VUE, Ireland’s National Contemporary Art Fair and yes it does takes place at the Royal Hibernian Academy (RHA), 15 Ely Place, Dublin 2.
For Vue 2017, The Olivier Cornet Gallery and their artists will be presenting ‘2° C’, a group show on the theme of climate change, supported by the Environmental Protection Agency (EPA).
Responding to the theme of Climate Change I developed a new work related to a previous series of work on the Deepwater Horizon BP Oil Spill in the Gulf of Mexico in 2010.
Our reliance on fossil fuels has impacted on the greenhouse effect and climate change. The quest for fossil fuels in the form of global oil corporations and conglomerates has had some of the most disastrous manmade environmental impact – both at sea, on land and animal and marine life.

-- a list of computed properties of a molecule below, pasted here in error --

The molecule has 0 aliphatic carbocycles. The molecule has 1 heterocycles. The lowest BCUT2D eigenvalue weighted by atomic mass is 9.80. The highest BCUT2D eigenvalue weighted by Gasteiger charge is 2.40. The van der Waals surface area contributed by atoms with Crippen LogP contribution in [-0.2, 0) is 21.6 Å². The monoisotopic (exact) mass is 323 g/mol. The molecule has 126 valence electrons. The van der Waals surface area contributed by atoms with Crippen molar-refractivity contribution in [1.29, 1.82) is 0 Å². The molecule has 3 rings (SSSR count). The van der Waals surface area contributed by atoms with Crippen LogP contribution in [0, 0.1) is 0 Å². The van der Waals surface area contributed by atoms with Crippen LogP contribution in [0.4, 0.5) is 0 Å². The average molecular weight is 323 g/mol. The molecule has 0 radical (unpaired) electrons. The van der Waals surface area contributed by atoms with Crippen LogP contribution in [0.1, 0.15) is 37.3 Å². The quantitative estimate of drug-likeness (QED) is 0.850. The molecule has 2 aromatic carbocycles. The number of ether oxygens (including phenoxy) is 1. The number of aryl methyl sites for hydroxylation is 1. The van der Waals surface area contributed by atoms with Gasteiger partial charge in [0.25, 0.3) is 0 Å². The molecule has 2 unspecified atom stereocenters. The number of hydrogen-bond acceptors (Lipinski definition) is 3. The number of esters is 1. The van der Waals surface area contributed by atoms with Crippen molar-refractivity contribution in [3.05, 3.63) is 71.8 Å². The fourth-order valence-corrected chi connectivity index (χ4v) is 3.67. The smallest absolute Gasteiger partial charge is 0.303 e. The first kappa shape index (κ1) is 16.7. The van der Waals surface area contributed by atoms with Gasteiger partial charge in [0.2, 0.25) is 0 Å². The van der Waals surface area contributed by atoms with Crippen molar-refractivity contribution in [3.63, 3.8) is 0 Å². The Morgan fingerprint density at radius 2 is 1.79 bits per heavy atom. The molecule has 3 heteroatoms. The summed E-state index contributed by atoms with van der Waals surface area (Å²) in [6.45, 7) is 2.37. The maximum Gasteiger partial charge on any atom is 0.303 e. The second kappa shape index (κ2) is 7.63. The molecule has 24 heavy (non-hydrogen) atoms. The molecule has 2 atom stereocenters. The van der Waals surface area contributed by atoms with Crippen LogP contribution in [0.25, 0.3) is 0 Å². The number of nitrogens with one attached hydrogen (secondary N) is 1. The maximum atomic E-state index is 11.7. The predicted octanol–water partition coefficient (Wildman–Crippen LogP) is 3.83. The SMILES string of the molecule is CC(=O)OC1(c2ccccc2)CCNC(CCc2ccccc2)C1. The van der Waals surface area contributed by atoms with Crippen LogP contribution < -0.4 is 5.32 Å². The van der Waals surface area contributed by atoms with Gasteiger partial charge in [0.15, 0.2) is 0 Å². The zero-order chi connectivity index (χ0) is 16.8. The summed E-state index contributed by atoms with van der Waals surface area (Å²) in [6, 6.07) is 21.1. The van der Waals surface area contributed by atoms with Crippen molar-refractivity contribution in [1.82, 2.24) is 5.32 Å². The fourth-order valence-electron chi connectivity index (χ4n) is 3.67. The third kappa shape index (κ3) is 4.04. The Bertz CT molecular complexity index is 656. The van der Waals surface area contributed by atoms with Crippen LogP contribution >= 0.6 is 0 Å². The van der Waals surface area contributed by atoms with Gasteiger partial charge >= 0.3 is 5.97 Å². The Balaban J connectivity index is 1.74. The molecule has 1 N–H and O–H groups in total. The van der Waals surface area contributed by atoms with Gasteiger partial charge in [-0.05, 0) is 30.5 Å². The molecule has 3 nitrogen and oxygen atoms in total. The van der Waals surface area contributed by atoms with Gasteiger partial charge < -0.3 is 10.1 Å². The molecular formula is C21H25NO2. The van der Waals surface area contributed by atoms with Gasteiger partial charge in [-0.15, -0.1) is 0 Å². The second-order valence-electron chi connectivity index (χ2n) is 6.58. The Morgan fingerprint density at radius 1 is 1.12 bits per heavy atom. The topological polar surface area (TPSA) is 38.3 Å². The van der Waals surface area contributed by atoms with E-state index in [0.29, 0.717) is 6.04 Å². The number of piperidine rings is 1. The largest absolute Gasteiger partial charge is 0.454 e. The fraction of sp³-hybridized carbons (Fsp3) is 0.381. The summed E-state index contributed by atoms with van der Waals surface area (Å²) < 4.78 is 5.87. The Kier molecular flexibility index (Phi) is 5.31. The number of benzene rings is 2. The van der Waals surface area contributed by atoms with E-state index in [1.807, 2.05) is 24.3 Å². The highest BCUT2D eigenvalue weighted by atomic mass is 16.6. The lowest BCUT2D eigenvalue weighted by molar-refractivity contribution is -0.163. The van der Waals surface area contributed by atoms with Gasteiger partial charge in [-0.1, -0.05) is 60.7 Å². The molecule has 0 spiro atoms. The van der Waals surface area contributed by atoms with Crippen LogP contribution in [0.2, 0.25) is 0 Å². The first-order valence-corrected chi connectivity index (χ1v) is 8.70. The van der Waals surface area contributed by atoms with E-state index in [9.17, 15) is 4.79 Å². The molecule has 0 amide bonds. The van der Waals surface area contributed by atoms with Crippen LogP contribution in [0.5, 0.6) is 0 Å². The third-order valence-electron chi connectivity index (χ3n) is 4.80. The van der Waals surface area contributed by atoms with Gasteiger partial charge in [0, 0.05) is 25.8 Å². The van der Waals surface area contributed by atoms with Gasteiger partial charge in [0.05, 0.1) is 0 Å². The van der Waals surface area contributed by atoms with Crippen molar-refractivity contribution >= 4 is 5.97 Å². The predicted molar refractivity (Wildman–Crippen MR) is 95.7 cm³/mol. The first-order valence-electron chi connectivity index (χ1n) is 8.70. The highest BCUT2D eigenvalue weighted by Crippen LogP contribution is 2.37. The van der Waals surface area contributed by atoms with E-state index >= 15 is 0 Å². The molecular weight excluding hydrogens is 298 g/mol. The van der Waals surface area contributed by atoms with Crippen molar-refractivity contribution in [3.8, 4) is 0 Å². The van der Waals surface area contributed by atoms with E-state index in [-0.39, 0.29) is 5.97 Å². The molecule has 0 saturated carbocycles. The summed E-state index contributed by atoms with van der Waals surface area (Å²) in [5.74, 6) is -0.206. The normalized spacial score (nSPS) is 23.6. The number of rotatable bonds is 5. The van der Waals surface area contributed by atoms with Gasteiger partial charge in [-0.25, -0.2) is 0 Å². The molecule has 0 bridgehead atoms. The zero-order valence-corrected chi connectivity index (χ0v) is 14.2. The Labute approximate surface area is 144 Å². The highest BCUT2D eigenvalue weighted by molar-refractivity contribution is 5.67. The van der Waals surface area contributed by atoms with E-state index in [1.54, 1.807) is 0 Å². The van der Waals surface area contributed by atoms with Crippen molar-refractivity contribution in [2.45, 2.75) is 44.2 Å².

The Deepwater Horizon oil spill killing eleven people, it is considered the largest marine oil spill in the history of the petroleum industry. The US Government estimated the total discharge at 4.9 million barrels. After several failed efforts to contain the flow, the well was declared sealed on September 19, 2010. Reports in early 2012 indicated that the well site was still leaking. The spill was also notable for the volume of Corexit oil dispersant used and for application methods that were “purely experimental.” Scientists concluded that mixing oil with dispersant increased toxicity to ecosystems by 52 times and made the gulf oil spill worse.”
In September 2014, a U.S. District Court judge ruled that BP was primarily responsible for the oil spill because of its gross negligence and reckless conduct.
The Deepwater Horizon I-III series of paintings refer to the grand tradition of marine painting – documenting great seafarers and nautical heroics and explorers.